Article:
April 24th is the day the world commemorates the Armenian Genocide committed by Turks in 1915. That day, 250 Armenian intellectuals and community leaders were arrested in Constantinople and sent to Chankri and Ayash, where they were later slain.

On this day, the Armenian genocide began.

The cleansing continued during and after World War I, resulting in the massacre of millions of Armenians, Greeks and Assyrians of Anatolia.

Ordinary Armenians were turned out of their homes and sent on death marches through the Mesopotamian desert without food or water. Frequently, the marchers were stripped naked and forced to walk under the scorching sun until they dropped dead.

At the same time, it is said that the Young Turks created a “Special Organisation,” which in turn organised “killing squads” or “butcher battalions” to carry out, as one officer put it, “the liquidation of the Christian elements.” These killing squads were often made up of murderers and other ex-convicts. They drowned people in rivers, threw them off cliffs, crucified them and burned them alive.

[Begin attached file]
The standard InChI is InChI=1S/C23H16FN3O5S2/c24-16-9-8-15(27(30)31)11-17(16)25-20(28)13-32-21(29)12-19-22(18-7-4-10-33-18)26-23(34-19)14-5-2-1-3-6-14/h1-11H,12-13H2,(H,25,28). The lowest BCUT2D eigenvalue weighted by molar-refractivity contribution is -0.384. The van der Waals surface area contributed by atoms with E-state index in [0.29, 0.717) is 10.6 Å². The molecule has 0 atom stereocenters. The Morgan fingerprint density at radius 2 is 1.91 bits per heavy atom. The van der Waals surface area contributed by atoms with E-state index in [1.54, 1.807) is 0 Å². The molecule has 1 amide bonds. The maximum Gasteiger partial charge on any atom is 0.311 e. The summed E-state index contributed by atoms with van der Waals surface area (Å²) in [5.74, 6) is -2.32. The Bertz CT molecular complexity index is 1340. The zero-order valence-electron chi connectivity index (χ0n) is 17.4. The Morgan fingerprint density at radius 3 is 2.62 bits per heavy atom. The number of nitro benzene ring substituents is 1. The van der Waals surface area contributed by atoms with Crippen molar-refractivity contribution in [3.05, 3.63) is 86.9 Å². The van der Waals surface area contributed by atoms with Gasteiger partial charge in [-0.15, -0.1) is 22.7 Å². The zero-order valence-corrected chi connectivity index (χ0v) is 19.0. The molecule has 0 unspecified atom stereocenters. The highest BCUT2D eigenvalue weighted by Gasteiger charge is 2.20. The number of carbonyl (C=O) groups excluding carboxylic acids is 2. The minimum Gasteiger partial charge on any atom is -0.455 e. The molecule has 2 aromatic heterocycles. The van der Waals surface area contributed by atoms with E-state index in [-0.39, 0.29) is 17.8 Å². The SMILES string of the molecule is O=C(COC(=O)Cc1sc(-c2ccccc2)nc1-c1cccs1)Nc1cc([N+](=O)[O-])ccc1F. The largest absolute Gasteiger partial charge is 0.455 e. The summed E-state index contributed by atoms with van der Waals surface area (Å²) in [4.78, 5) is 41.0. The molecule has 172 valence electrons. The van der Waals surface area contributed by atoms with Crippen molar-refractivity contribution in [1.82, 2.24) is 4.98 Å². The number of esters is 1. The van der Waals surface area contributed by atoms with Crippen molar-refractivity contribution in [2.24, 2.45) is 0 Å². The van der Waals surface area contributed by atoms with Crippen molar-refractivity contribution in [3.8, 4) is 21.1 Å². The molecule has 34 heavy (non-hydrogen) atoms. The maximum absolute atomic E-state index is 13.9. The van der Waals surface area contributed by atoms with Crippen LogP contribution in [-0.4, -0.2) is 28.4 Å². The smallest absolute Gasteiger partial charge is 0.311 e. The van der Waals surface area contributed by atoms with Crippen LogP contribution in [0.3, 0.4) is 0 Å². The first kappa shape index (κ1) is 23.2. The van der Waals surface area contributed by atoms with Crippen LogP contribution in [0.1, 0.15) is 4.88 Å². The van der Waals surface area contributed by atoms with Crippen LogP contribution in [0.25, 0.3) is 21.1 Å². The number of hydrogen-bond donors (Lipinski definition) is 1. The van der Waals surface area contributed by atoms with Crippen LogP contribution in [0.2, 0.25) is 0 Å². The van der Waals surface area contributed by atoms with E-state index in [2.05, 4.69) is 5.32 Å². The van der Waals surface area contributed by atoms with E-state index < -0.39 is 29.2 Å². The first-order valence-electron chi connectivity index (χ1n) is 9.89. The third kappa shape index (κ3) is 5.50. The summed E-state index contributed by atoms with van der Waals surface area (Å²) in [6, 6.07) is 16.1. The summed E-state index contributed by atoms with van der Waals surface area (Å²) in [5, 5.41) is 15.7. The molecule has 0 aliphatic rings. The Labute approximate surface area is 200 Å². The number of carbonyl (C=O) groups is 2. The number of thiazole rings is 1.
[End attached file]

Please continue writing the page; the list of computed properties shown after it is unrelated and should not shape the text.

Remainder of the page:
It is estimated about 1.5 million Armenians, 900,000 Greeks, and up to 400,000 Christian Assyrians, were killed due to the genocide.

Records show that during this “Turkification” campaign government squads also kidnapped children, converted them to Islam and gave them to Turkish families. In some places, they raped women and forced them to join Turkish “harems” or serve as slaves. Muslim families moved into the homes of deported Armenians and seized their property.

On August 30, 1922, Armenians who were living in Smyrna were victims of more Turkish atrocities. The “Smyrna Disaster” of 1922 also killed Greeks who were living in the seaside city and involved thousands of Armenians. Turkish soldiers and civilians set all Greek and Armenian neighbourhoods on fire, forcing the fleeing of Greeks and Armenians to the harbor, where thousands were killed.

On April 24, 1919, the Armenian community that had survived held a commemoration ceremony at the St. Trinity Armenian church in Constantinople. Following its initial commemoration in 1919, this date became the annual day of remembrance for the Armenian Genocide.

Today, most historians call this event a genocide–a premeditated and systematic campaign to exterminate an entire people.

However, the Turkish government does not acknowledge the enormity or scope of these events. Despite pressure from Armenians and social justice advocates throughout the world, it is still illegal in Turkey to talk about what happened to Armenians during this era.

After the Ottomans surrendered in 1918, the leaders of the Young Turks fled to Germany, which promised not to prosecute them for the genocide. Ever since then, the Turkish government has denied that a genocide took place.

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